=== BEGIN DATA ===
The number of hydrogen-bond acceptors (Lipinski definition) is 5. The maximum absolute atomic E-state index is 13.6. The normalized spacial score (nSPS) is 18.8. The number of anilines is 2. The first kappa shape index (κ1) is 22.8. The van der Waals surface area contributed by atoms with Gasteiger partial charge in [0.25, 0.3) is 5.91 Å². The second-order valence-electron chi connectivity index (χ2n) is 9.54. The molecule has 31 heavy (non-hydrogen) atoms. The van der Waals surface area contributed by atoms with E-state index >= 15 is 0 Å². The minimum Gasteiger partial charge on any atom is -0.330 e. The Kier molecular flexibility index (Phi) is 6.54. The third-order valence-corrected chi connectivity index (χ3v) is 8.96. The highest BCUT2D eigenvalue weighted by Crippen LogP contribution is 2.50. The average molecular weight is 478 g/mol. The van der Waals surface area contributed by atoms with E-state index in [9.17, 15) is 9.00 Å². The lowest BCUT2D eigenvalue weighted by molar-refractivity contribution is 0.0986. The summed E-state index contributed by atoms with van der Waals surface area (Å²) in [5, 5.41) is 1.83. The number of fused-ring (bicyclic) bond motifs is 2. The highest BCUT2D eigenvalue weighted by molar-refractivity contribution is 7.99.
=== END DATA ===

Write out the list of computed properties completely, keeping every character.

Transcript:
The number of hydrogen-bond acceptors (Lipinski definition) is 5. The maximum absolute atomic E-state index is 13.6. The normalized spacial score (nSPS) is 18.8. The number of anilines is 2. The first kappa shape index (κ1) is 22.8. The van der Waals surface area contributed by atoms with Gasteiger partial charge in [0.25, 0.3) is 5.91 Å². The second-order valence-electron chi connectivity index (χ2n) is 9.54. The molecule has 31 heavy (non-hydrogen) atoms. The van der Waals surface area contributed by atoms with E-state index >= 15 is 0 Å². The minimum Gasteiger partial charge on any atom is -0.330 e. The Kier molecular flexibility index (Phi) is 6.54. The third-order valence-corrected chi connectivity index (χ3v) is 8.96. The highest BCUT2D eigenvalue weighted by Crippen LogP contribution is 2.50. The average molecular weight is 478 g/mol. The van der Waals surface area contributed by atoms with E-state index in [9.17, 15) is 9.00 Å². The lowest BCUT2D eigenvalue weighted by molar-refractivity contribution is 0.0986. The summed E-state index contributed by atoms with van der Waals surface area (Å²) in [5, 5.41) is 1.83. The number of fused-ring (bicyclic) bond motifs is 2. The highest BCUT2D eigenvalue weighted by molar-refractivity contribution is 7.99.